Once complete, the Justin P. Wilson Cumberland Trail will ultimately wind its way more than 300 miles along the eastern portion of the Cumberland Plateau, from Signal Mountain overlooking the Tennessee River near Chattanooga to the Cumberland Gap on the Kentucky border.
KNOXVILLE, Tenn. (PRWEB) June 04, 2021
For the unwavering advocates and tireless volunteers who’ve worked diligently planning and building Tennessee’s extraordinary first and only linear state park, 2021 has seen a flood of recognition, activity and renewed enthusiasm for the ambitious, 50-year-old project.
“The Cumberland Trail is a tremendous gift for Tennessee, something that goes across the Cumberland Plateau from north-to-south, south-to-north,” Jim Bryson, deputy commissioner of the Tennessee Department of Environment and Conservation, told a gathering of state park rangers, supporters, recreation enthusiasts and trail-building volunteers at a recent event celebrating 50 years since the CT project was launched.
Once complete, the Justin P. Wilson Cumberland Trail — as it was formally dubbed this year by the Tennessee General Assembly — will ultimately wind its way more than 300 miles along the eastern portion of the Cumberland Plateau, from Signal Mountain overlooking the Tennessee River near Chattanooga to the Cumberland Gap on the Kentucky border.
In the process it will cut through 11 counties and two time zones along the east-facing rim of the indisputably spectacular Appalachian landform.
Lined with rugged backcountry, regal forests, resplendent waterfalls and stunning rock formations, the Cumberland Trail also boasts a momentous human history and cultural landmarks dating back millennia. “It is beautiful country, stunning country,” Bryson said. “So we want to leave this trail not just for ourselves and our grandchildren, but for our grandchildren’s grandchildren.”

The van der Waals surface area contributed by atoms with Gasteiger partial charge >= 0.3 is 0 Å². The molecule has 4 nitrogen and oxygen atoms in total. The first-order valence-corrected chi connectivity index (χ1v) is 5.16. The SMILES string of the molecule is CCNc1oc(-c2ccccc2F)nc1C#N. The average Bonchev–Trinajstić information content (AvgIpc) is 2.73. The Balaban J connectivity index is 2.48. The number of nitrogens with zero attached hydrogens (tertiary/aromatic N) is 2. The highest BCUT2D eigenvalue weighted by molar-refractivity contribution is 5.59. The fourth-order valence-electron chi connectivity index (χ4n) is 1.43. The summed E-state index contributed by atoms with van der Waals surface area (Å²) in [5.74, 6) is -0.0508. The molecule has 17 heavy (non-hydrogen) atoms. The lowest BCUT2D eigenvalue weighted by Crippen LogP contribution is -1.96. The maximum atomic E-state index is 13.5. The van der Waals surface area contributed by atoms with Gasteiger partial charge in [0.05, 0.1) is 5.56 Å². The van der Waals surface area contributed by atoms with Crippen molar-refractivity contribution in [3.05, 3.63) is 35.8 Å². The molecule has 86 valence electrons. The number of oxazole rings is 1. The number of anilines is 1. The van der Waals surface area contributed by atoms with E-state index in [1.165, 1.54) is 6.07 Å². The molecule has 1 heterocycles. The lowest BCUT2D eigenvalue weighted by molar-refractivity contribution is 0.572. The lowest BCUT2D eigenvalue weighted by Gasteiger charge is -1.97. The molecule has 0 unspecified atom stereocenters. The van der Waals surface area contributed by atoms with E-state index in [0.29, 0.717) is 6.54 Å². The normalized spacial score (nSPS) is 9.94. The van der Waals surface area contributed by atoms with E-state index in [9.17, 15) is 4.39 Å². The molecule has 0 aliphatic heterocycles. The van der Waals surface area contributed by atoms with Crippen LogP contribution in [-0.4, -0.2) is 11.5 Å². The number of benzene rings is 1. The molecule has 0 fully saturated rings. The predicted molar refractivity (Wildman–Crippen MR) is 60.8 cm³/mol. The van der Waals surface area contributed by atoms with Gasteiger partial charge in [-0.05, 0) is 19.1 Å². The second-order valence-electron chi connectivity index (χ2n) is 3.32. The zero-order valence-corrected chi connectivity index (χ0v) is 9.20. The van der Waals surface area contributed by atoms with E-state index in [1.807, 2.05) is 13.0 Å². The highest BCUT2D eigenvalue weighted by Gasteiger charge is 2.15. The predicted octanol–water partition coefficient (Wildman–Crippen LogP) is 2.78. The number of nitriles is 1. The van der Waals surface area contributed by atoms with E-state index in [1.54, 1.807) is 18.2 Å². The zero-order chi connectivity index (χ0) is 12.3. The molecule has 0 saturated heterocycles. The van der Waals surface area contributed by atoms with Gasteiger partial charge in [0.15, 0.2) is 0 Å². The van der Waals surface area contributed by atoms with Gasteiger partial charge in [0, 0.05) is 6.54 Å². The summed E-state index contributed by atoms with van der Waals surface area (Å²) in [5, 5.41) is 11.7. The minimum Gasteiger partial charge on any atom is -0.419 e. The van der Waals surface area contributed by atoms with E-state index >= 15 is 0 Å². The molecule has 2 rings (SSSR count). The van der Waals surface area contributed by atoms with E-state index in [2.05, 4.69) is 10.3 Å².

The Cumberland Trail State Park isn’t however just a tool for preserving wildlands and protecting the past for future generations. It is also envisioned as a sustainable means of one day soon steering prosperity-generating tourism revenue into struggling local communities along the plateau.
“Not only is this a natural and recreational asset for Tennessee, it is also an economic asset for Tennessee,” said Bryson. “It is going to help all of the areas, particularly some of the areas that are the poorest in our state.”
In 2020, Tennessee’s state park system spurred economic activity to the tune of $1.84 billion, welcoming 34.7 million visitors and providing much-needed safe, natural and healthy escapes for the pandemic-weary masses. If any silver lining to the emergence of the COVID-19 virus can be identified, it’s been a reawakened popular appreciation for the magnificent natural treasures the Volunteer State possesses, and a hopeful expectation that outdoor recreation and rural-oriented tourism will likely play an increasingly prominent role in the state’s economy going forward.
Owing to its location straddling what is expected to become a very popular stretch of the Cumberland Trail, Wartburg in Morgan County is poised to become a “trail town” in a similar vein as the flourishing community of Damascus, Virginia along the Appalachian Trail.
Already something of a hub of outdoor recreation, Wartburg is a natural launchpad for exploring grand landscapes and scenic rivers of great renown, like the Big South Fork, the Obed, the Emory and the Clinch. Construction is set to commence this month on the portion of the Cumberland trail connecting historic downtown Wartburg with Frozen Head State Park, which in turn already connects to one of the longest completed sections of the CT, an arduous and exhilarating 40-some mile trek northeast to Devil’s Racetrack overlooking Caryville in Campbell County.
Currently more than half of the Justin P. Wilson Cumberland Trail’s total projected length is hikeable, and land has already been acquired to extend the trail to 240 miles. More than 50 trailheads give hikers access to roughly 200 miles of open trail, according to the Cumberland Trails Conference, which maintains up-to-date maps, progress reports and general information on the group’s website.
In February, the state announced the addition of more than 6,000 acres to the park, signifying that the culmination of the long and toilsome haul that started with a shared conservation-and-recreation vision half a century ago may soon be in sight.
The CT is anticipated to one day ultimately connect with the Pinhoti Trail in Alabama and the Sheltowee Trace in Kentucky, both of which exceed 300 miles in length. The CT will in turn serve as Tennessee’s invaluable contribution to the as-yet-unfinished Great Eastern Trail, which parallels much of the Appalachian Trail to the west.
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